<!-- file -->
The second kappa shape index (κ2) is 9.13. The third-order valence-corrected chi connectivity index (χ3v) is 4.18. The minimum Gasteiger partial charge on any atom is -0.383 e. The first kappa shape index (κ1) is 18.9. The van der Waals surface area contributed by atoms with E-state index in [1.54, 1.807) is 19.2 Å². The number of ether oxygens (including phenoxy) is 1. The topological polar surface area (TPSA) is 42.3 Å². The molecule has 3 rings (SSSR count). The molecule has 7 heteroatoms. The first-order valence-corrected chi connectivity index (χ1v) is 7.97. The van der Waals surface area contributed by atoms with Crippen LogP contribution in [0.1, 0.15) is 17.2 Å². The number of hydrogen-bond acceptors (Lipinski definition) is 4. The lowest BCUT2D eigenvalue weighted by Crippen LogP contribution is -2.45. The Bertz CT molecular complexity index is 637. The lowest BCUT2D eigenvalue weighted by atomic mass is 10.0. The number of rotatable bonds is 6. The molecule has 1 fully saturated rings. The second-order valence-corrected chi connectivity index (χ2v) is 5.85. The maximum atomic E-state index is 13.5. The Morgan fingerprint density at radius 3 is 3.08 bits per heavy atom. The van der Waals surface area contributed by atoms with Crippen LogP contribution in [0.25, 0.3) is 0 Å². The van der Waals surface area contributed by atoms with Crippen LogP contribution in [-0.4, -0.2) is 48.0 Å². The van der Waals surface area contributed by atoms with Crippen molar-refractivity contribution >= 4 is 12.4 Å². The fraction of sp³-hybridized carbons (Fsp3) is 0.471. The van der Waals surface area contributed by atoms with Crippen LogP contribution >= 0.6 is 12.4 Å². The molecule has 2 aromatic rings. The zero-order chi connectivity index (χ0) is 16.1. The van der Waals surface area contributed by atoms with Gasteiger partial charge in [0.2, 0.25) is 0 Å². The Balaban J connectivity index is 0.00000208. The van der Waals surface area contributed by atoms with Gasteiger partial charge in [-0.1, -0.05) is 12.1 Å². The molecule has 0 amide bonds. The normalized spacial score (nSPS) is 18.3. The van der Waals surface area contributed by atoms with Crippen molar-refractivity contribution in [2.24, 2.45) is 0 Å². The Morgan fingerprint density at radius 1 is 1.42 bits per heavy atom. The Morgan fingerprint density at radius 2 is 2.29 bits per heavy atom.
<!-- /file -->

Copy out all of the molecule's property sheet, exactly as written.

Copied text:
The second kappa shape index (κ2) is 9.13. The third-order valence-corrected chi connectivity index (χ3v) is 4.18. The minimum Gasteiger partial charge on any atom is -0.383 e. The first kappa shape index (κ1) is 18.9. The van der Waals surface area contributed by atoms with E-state index in [1.54, 1.807) is 19.2 Å². The number of ether oxygens (including phenoxy) is 1. The topological polar surface area (TPSA) is 42.3 Å². The molecule has 3 rings (SSSR count). The molecule has 7 heteroatoms. The first-order valence-corrected chi connectivity index (χ1v) is 7.97. The van der Waals surface area contributed by atoms with Crippen LogP contribution in [0.1, 0.15) is 17.2 Å². The number of hydrogen-bond acceptors (Lipinski definition) is 4. The lowest BCUT2D eigenvalue weighted by Crippen LogP contribution is -2.45. The Bertz CT molecular complexity index is 637. The lowest BCUT2D eigenvalue weighted by atomic mass is 10.0. The number of rotatable bonds is 6. The molecule has 1 fully saturated rings. The second-order valence-corrected chi connectivity index (χ2v) is 5.85. The maximum atomic E-state index is 13.5. The Morgan fingerprint density at radius 3 is 3.08 bits per heavy atom. The van der Waals surface area contributed by atoms with Crippen LogP contribution in [0.25, 0.3) is 0 Å². The van der Waals surface area contributed by atoms with Crippen LogP contribution in [-0.4, -0.2) is 48.0 Å². The van der Waals surface area contributed by atoms with Crippen molar-refractivity contribution >= 4 is 12.4 Å². The fraction of sp³-hybridized carbons (Fsp3) is 0.471. The van der Waals surface area contributed by atoms with Crippen LogP contribution >= 0.6 is 12.4 Å². The molecule has 2 aromatic rings. The zero-order chi connectivity index (χ0) is 16.1. The van der Waals surface area contributed by atoms with Gasteiger partial charge in [0.2, 0.25) is 0 Å². The Balaban J connectivity index is 0.00000208. The van der Waals surface area contributed by atoms with Gasteiger partial charge in [-0.1, -0.05) is 12.1 Å². The molecule has 0 amide bonds. The normalized spacial score (nSPS) is 18.3. The van der Waals surface area contributed by atoms with Crippen molar-refractivity contribution in [2.24, 2.45) is 0 Å². The Morgan fingerprint density at radius 1 is 1.42 bits per heavy atom. The Morgan fingerprint density at radius 2 is 2.29 bits per heavy atom.